This was written in October 2003 for the DVD released in 2004 by Home Vision Entertainment. DVD Beaver persuasively argues that this edition (currently unavailable, alas) is far superior to the Region 2 PAL release on Odyssey Video. — J.R.
Thanks to an appointment book, I can pinpoint that the first time I saw Mikey and Nicky was on January 7th, 1977, at New York’s Little Carnegie. The experience was a shock. In contrast to A New Leaf (1971) and The Heartbreak Kid (1972) —- Elaine May’s two previous features, both slick (if caustic) Hollywood comedies —- this was a harsh gangster drama in drab urban locations, and, even stranger, a near-facsimile of John Cassavetes’s raw independent features, costarring Cassavetes himself as Nicky and one of his regulars, Peter Falk, as Mikey. The editing was full of continuity errors, the garrulous performances free-wheeling and seemingly full of improvisations (as I then wrongly assumed Cassavetes’ own features were). But the brutal force of an alternately nurtured and betrayed friendship between two small-time crooks over one long night in Philadelphia was so ferocious that it left me shaken as well as bewildered.
The second time I saw the film was in 1980, when I programmed it for “Buried Treasures” at the Toronto Film Festival; this inadvertently became the world premiere of the film’s final version. The film looked even stronger, but most of the continuity errors had magically vanished. It was only later that I discovered that the original release version wasn’t May’s final cut but a cobbled-together version put out by Paramount. It was released after a dispute between the studio and the writer-director about the two years she’d already spent editing the 1.4 million feet of footage she’d shot, which culminated in her psychoanalyst helping her to remove some of the reels and hiding them somewhere in Connecticut. According to Janet Coleman — who reports these bizarre details in her history of improvisational comedy, The Compass (Alfred A, Knopf, 1990) — one can start to appreciate the sheer mass of the footage involved if one considers that 475,000 feet were shot for Gone With the Wind.
A friend who’d worked for May at the time told me she’d been editing the film in all sorts of different ways, and the way she’d been pursuing when the studio took the footage away from her was to splice together all the best line readings without paying any heed to continuity. And my misimpression that the film was partially improvised was also corrected; the script revealed that virtually all the dialogue had been written in advance.
In fact, Mikey and Nicky had started out as a play, and according to Coleman, May had already been working on a play with that title in Chicago back in 1954. There was also some reason to believe that the plot was inspired by an incident involving her older brother, Louis Berlin, back in Philadelphia, her birthplace. And there are other likely personal references. As was noted by Stanley Kauffmann in 1977 — who called Mikey and Nicky “the best film that I know by an American woman” — the film’s title echoes the name of May’s longtime associate Mike Nichols, with whom she’d formed a famous comic duo. (More recently Nichols has employed her as a writer when he directed The Birdcage and Primary Colors.) Even a detail in a speech by Mikey towards the end of the film—about his kid brother losing all his hair —- may have been prompted by Nichols having lost his hair as a boy.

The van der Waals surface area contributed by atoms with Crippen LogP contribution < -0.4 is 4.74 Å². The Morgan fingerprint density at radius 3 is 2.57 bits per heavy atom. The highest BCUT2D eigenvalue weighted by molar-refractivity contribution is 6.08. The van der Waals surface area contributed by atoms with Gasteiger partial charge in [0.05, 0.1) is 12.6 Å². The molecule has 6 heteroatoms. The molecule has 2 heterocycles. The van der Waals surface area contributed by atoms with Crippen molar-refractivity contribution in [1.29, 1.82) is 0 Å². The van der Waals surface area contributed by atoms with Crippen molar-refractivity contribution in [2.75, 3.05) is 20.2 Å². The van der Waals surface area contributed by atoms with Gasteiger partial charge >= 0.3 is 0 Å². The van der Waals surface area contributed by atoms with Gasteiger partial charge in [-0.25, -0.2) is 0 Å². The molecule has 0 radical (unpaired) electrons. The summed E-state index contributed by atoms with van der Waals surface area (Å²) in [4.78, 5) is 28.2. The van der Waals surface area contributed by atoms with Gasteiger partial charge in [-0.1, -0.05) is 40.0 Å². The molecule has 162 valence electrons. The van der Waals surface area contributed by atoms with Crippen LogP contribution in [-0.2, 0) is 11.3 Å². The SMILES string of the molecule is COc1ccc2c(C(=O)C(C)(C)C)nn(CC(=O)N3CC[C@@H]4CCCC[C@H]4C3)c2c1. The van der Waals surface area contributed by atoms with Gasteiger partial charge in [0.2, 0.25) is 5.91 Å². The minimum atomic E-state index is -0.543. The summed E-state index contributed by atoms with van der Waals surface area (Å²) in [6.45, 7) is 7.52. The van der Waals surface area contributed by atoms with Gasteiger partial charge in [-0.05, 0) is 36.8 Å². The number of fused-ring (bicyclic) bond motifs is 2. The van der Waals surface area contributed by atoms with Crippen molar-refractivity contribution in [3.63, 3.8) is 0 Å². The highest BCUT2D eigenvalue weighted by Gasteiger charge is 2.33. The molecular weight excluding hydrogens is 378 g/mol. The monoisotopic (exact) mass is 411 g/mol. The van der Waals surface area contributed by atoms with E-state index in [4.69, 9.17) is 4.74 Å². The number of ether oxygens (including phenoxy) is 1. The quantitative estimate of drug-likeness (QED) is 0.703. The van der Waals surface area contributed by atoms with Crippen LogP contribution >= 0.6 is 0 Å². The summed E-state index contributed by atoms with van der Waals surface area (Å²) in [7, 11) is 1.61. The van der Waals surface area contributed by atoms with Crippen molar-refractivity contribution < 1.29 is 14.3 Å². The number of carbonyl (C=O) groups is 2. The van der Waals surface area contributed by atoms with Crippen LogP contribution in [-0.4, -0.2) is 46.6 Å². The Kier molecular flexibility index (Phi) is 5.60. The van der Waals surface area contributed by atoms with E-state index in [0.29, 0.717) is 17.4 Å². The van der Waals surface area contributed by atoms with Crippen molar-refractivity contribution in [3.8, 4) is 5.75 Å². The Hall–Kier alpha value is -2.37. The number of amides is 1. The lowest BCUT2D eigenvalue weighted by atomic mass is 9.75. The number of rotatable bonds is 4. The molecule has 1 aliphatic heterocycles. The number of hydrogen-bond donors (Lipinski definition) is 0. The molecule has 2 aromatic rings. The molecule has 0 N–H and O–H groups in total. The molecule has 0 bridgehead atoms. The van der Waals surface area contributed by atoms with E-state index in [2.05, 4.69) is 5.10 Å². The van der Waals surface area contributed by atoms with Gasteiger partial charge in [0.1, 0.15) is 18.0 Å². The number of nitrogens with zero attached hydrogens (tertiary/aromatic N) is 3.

A certain amount of guesswork becomes necessary, because May has avoided interviews about her work almost as rigorously as J.D. Salinger and Thomas Pynchon. But I hasten to add that, well over a quarter of a century later, Mikey and Nicky speaks pretty well for itself — and in fact always has, even in its original scattershot version. It even has clear links to May’s other features. All four of her films to date include the same obsessive theme, the secret betrayal of one member of a couple by the other. The first two of these couples are newlyweds (in A New Leaf and The Heartbreak Kid) and the second two are heterosexual men and best friends (in Mikey and Nicky and the underrated Ishtar) — a Jew and a Gentile in both cases. But only in Mikey and Nicky is this theme pushed to its limits, beyond comedy.
It’s a betrayal with many fluctuations, hesitations, reversals, and ambiguities, and May might be the least sentimental woman storyteller since Flannery O’Connor in her stark refusal to sweeten the pill. If her relentless realism evokes the epic sweep of Erich von Stroheim’s Greed, her narrative still manages to cram a lifetime of troubled friendship, rivalry, money, and pain into the vicissitudes of a single night. And when women figure in the pivotal margins of this tragic tale, May is every bit as merciless as she is towards her two leads, whom she clearly loves as well as fears.